Try the neighbourhood football field. And the strength-training section at some gyms. Hey, why am I doing this? The CMEL business from the other article is really infectious.

  5. 6 feeblechicken 24 June 2011 at 02:50

    One thing I’ve missed from working in New York City is the amount of calories printed in every restaurant menu including fast foods. They let me have a rough idea of how much I’ve eaten within the day. Just seeing that burger is 800 calories, tell me that I either shouldn’t be eating it or eat like a bird for the next 2 meals.

  6. 7 ape 24 June 2011 at 08:58

    Haha. I certainly like the idea of self powered tv on a bicycle or treadmill

  7. 8 Poker Player 24 June 2011 at 10:12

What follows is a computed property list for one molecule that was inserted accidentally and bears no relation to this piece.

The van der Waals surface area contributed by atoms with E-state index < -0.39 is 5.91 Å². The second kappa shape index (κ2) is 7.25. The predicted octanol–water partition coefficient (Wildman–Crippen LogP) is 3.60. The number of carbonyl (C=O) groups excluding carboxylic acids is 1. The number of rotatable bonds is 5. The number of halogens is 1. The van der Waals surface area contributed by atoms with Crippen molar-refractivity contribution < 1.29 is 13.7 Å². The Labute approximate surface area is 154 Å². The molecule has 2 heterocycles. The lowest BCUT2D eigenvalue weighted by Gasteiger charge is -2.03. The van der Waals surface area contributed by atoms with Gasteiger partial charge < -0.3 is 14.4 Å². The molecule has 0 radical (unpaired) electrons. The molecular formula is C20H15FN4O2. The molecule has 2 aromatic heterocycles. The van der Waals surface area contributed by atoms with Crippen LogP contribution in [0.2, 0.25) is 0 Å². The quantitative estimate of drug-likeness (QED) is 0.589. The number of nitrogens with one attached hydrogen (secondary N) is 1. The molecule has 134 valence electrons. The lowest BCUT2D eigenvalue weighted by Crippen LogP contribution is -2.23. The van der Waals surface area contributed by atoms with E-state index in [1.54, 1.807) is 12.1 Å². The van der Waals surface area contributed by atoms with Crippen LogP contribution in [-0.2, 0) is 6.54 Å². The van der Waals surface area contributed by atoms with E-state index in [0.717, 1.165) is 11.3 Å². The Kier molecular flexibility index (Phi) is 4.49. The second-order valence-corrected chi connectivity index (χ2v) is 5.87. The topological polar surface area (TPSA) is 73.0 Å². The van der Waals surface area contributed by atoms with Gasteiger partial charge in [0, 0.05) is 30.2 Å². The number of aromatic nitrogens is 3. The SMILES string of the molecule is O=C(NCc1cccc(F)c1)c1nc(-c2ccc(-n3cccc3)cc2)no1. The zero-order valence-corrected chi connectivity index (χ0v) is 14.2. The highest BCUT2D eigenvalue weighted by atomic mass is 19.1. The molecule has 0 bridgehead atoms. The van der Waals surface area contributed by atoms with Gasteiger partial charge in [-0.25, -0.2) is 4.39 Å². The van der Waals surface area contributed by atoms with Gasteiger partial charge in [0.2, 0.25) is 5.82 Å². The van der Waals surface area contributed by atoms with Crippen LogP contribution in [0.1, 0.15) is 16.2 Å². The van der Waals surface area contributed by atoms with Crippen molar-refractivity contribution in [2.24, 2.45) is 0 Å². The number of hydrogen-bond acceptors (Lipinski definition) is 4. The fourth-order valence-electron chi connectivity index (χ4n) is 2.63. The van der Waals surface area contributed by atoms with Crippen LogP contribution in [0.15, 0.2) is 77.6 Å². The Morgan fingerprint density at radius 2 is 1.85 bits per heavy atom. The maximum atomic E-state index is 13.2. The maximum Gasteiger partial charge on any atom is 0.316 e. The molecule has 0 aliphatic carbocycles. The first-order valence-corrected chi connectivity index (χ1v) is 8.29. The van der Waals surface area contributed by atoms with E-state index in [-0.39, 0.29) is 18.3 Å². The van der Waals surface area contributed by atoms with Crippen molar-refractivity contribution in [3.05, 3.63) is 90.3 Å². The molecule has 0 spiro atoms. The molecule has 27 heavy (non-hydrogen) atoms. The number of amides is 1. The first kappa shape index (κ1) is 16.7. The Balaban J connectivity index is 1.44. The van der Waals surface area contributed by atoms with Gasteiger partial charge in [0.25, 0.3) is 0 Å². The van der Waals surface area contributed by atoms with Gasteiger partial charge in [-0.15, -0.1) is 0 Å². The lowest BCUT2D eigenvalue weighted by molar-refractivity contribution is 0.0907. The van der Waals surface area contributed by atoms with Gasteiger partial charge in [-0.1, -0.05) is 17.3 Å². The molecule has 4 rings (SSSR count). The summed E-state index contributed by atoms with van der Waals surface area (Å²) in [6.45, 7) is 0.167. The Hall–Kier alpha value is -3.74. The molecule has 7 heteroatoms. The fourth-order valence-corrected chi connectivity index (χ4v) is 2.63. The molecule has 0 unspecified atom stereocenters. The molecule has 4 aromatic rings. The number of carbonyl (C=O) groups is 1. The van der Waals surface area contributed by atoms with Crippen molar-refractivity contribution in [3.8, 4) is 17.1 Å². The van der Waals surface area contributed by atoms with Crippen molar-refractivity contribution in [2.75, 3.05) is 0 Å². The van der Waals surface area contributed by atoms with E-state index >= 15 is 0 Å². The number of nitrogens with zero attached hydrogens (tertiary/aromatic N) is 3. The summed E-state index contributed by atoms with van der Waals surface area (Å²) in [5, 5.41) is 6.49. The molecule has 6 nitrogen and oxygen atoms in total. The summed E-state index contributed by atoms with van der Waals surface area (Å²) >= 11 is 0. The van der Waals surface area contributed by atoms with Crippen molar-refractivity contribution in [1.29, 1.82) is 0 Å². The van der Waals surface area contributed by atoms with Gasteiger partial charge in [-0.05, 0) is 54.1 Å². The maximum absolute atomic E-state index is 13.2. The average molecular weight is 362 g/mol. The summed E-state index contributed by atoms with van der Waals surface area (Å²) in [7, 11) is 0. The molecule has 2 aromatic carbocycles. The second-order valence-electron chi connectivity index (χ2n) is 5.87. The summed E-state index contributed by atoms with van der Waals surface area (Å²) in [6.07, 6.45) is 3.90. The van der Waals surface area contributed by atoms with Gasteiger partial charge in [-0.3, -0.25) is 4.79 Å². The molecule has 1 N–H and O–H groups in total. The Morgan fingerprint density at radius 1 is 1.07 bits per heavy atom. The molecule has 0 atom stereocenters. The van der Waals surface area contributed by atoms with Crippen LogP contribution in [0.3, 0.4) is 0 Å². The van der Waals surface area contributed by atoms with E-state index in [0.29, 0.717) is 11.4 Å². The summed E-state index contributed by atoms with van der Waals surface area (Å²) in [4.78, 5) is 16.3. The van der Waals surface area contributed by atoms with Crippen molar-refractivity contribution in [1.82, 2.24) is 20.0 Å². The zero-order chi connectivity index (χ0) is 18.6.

An unintended consequence of a mostly conscript and reservist Army is that our obesity rates are not as bad as they could have been. Remembered a classmate who looked like he lost half his original bulk after 6 months.

  8. 9 xtrocious 24 June 2011 at 10:32

    Seriously guys, it may be time to update our conventional “wisdom” about what is really making us fat…

    It’s not the fatty food – gasp – yes, you heard right…

    It’s all the “low-fat” stuff which comes loaded with sugar (mainly HFCS) to make up for the lack of taste once the fat has been removed…

    And the other main reason is carbs and processed food…

    I think LiewKK is just being absurd by suggesting a fat tax when there is NO direct links between saturated fats and the increased incidence of heart disease…

    Instead, more studies are emerging that the main culprits are carbs and sugar…

    For those who are interested to learning more, just look up Gary Taubes and read his book “Why we get fat”…